The feed may comprise a feed antenna, e.g. preferably capable of providing circularly symmetric radiation. In this regard, the feed antenna may be of a “feed-ring” type that generates a loop current ring(s) upon excitation, such as a spiral antenna (e.g. log-spiral or Archimedean), a sinuous antenna or a log-periodic antenna. Such antennas generally comprise two or more elements disposed on a planar, conical or other appropriate support surface. A spiral antenna having three or more spiral arms may be utilized for multimode operations (e.g. direction finding and tracking applications) and to yield relatively large bandwidths for dual-polarization arrangements. Numerous other antenna types may also be employed, e.g. including monopole, cross dipole, horn, log-periodic dipole array and phased array antennas.
The reflector and feed may be provided so that a focal point or ring of the reflector is centered upon a feed phase center or feed ring of the feed antenna. For example, a curved reflecting surface may be utilized that has a focal point located at the center of the feed phase center or feed ring. Alternatively, a curved reflecting surface may be utilized that has a focal ring centered upon the feed phase center or feed ring. In either case, the feed antenna preferably may be circularly symmetric with the reflector and centered upon a longitudinal center axis of the main reflector to facilitate beam uniformity. In other arrangements, the feed phase center or feed ring may be offset from the antenna focal point or ring by a predetermined amount to obtain a specific far-field beam pattern.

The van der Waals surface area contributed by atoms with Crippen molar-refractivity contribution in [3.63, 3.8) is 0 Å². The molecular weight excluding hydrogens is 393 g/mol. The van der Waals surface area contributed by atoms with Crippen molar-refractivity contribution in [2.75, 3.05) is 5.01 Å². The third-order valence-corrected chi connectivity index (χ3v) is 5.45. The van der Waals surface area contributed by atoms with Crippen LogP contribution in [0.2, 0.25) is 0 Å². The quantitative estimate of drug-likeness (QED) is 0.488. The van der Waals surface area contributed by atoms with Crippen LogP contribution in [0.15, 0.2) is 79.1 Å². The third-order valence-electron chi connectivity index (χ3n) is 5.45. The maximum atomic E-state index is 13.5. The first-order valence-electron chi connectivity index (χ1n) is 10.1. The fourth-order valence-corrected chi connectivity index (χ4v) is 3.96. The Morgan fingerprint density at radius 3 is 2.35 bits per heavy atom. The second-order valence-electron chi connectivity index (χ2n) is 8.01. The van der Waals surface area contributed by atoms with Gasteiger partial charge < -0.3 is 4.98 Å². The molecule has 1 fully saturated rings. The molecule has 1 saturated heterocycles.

As noted above, the feed of the inventive reflector antenna is supportably located in opposing relation to the reflector. For such purposes, the antenna reflector may further comprise a support member.
In one embodiment, the support member comprises a post that extends away from the reflector along the longitudinal center axis. For example, one end of the post may be anchored to a support structure adjacent to the reflector. In turn, a feed antenna is supportably interconnected to a free end of the post. Again, the curved reflecting surface may be defined by curve having a focal point on or laterally displaced from the longitudinal center axis. A center hole through the reflector may be provided to accommodate positioning of the post therethrough.
In conjunction with this embodiment, it may be preferable to utilize a feed antenna with a null on the longitudinal center axis, wherein any post interference with beam transmission/reception is minimized. For example, a spiral antenna having at least three spiral arms for higher mode radiation patterns (e.g. M>1) may be employed.
Feed cabling may be conveniently routed from the feed antenna through the post to additional feed componentry disposed rearward of the reflector. For example, such componentry may be mounted directly on or within a support structure, e.g. a deck of a spaceborne vehicle (e.g. a satellite).